Williams IO1, Ekpenyong E2, Lawal OO1, Essien NC3 and Edemumoh TO2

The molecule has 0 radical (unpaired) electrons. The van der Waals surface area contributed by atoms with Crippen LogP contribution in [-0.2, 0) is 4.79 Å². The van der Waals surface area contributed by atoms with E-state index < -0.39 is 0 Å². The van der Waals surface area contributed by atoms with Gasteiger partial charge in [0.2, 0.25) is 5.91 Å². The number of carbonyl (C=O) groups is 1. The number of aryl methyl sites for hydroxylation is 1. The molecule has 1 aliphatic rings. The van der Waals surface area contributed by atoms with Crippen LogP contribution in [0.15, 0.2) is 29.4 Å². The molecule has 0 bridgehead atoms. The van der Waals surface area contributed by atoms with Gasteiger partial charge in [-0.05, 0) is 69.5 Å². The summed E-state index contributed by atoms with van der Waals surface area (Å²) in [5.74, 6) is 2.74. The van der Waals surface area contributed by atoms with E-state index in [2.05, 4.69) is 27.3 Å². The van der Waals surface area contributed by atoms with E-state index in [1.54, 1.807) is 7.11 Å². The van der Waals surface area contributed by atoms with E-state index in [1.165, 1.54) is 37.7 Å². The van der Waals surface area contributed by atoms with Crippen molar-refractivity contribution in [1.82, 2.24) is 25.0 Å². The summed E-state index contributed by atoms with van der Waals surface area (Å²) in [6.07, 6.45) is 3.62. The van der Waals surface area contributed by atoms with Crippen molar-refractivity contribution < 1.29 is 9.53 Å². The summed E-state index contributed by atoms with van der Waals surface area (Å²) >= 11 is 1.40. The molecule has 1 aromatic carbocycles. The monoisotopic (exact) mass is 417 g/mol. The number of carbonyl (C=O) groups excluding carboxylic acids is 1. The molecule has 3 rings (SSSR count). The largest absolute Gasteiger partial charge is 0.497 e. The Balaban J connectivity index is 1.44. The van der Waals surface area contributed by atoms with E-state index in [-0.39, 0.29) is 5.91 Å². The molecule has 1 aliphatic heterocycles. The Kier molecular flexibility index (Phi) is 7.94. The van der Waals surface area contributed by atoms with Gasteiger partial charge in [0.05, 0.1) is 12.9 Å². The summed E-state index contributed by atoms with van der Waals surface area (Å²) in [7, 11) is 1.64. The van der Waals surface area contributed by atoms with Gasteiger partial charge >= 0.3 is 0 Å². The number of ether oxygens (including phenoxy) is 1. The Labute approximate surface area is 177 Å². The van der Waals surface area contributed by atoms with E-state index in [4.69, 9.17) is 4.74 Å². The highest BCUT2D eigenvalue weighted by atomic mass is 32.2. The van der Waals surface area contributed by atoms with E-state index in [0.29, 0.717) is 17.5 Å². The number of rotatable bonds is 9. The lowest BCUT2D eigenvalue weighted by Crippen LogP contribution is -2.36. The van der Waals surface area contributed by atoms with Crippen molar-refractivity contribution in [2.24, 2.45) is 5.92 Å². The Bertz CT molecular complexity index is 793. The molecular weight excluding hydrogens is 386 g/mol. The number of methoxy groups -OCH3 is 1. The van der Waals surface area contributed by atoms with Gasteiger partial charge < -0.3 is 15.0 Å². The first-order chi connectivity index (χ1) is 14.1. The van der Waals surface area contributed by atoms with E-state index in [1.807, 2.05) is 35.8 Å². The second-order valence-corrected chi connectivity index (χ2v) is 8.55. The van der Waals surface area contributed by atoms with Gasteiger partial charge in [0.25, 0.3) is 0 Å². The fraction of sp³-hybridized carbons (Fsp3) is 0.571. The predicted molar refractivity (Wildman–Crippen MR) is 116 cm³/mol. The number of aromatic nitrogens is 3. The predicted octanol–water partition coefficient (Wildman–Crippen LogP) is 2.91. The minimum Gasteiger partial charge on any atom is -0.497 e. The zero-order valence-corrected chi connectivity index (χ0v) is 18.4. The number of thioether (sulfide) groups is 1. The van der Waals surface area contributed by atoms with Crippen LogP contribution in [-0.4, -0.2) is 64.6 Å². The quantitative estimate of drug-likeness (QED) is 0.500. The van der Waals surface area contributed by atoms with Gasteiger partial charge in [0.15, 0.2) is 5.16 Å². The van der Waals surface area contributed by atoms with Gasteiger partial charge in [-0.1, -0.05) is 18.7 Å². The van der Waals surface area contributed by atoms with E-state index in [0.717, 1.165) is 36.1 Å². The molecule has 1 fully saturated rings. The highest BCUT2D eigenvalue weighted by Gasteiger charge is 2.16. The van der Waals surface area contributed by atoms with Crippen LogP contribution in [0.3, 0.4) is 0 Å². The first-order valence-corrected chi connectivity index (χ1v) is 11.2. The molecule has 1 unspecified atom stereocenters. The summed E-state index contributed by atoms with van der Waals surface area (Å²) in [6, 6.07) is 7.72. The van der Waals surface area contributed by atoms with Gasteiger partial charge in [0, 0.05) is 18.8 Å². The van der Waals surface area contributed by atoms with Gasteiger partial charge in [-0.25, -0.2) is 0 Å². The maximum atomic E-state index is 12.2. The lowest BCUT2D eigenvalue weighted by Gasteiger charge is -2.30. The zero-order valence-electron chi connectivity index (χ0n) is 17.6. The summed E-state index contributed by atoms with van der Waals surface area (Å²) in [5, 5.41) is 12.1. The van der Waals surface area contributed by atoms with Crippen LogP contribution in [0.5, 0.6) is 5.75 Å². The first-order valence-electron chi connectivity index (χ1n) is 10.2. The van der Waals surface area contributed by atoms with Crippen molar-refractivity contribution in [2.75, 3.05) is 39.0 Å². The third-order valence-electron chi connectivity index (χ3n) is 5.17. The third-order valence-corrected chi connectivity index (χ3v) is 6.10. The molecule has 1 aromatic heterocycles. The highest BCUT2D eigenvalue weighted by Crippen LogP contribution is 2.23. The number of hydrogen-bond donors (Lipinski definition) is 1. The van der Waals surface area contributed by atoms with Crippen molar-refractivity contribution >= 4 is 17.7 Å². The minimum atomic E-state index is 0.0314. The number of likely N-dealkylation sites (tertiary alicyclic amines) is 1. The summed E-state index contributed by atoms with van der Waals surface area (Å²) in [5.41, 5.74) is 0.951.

This study compared some nutrient and energy levels in three body parts of Callinectes amnicola using AOAC methods. Fresh crab specimens were collected from Great Kwa River landing site in Calabar- Nigeria. Results showed that C. amnicola is rich in nutrients, which were unevenly distributed across the body parts. For proximate, moisture was the most predominant (71.50±0.10g/100g- 81.40±0.01g/100g), the dry matter representing about one-fourth the total body weight. Protein and fat recorded highest values in the flesh (36.30±0.01g/100g and 24.54±0.02g/100g, respectively) and least in the carapace (30.30±0.02g/100g and 12.59±0.01g/100g, respectively) (p<0.05). On the contrary, the flesh had the lowest carbohydrate (29.82±0.02g/100g), ash (7.26±0.02g/100g) and fibre (1.91±0.01g/100g) contents, which showed highest values in the carapace (40.10±0.10g/100g, 13.17±0.02g/100g and 3.70±0.10g/100g, respectively). Energy value was generally low (4.50±0.09kcal/g-5.79±0.36kcal/g). For minerals, sodium (139.25±0.36mg/100g-154.46±0.08mg/100g) and calcium (105.46±0.01mg/100g- 143.53±0.06mg/100g) were the most predominant. The micro-mineral elements iron and zinc also occurred in appreciable quantities, with the highest contents in the flesh (16.42±0.10mg/100g and 4.47±0.06mg/100g, respectively) and lowest in the carapace (9.56±0.06mg/100g and 2.53±0.12mg/100g, respectively). The flesh, limbs and carapace of C. amnicola are a significant source of nutrients. Toxicological and biological investigation should consider possible use of powdered nutritious exoskeleton of C. amnicola as nutraceutical agent.
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